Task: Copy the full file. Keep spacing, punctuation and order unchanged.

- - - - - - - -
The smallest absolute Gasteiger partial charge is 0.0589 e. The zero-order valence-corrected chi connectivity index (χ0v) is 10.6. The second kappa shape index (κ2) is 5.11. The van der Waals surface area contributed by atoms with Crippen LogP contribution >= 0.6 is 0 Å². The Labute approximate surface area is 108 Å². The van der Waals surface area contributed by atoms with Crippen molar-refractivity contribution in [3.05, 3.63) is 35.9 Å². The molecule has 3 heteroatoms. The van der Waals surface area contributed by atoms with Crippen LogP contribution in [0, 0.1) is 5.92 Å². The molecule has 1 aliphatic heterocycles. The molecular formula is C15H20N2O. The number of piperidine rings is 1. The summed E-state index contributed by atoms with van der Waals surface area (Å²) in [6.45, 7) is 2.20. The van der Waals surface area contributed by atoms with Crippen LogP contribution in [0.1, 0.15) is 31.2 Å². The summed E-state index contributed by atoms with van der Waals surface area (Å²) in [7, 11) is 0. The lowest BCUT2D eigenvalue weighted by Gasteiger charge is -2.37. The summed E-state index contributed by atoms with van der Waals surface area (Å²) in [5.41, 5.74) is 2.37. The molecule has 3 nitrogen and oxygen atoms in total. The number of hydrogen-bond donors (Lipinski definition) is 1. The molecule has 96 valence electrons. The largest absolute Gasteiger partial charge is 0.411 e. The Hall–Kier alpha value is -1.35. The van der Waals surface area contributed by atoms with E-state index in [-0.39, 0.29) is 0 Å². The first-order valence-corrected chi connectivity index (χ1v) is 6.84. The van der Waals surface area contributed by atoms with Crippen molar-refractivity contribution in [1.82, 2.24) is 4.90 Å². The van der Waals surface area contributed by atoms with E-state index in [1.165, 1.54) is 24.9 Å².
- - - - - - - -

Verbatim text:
The smallest absolute Gasteiger partial charge is 0.0589 e. The zero-order valence-corrected chi connectivity index (χ0v) is 10.6. The second kappa shape index (κ2) is 5.11. The van der Waals surface area contributed by atoms with Crippen LogP contribution >= 0.6 is 0 Å². The Labute approximate surface area is 108 Å². The van der Waals surface area contributed by atoms with Crippen molar-refractivity contribution in [3.05, 3.63) is 35.9 Å². The molecule has 3 heteroatoms. The van der Waals surface area contributed by atoms with Crippen LogP contribution in [0, 0.1) is 5.92 Å². The molecule has 1 aliphatic heterocycles. The molecular formula is C15H20N2O. The number of piperidine rings is 1. The summed E-state index contributed by atoms with van der Waals surface area (Å²) in [6.45, 7) is 2.20. The van der Waals surface area contributed by atoms with Crippen LogP contribution in [0.1, 0.15) is 31.2 Å². The summed E-state index contributed by atoms with van der Waals surface area (Å²) in [7, 11) is 0. The lowest BCUT2D eigenvalue weighted by Gasteiger charge is -2.37. The summed E-state index contributed by atoms with van der Waals surface area (Å²) in [5.41, 5.74) is 2.37. The molecule has 3 nitrogen and oxygen atoms in total. The number of hydrogen-bond donors (Lipinski definition) is 1. The molecule has 96 valence electrons. The largest absolute Gasteiger partial charge is 0.411 e. The Hall–Kier alpha value is -1.35. The van der Waals surface area contributed by atoms with E-state index in [-0.39, 0.29) is 0 Å². The first-order valence-corrected chi connectivity index (χ1v) is 6.84. The van der Waals surface area contributed by atoms with Crippen molar-refractivity contribution in [1.82, 2.24) is 4.90 Å². The van der Waals surface area contributed by atoms with E-state index in [1.165, 1.54) is 24.9 Å².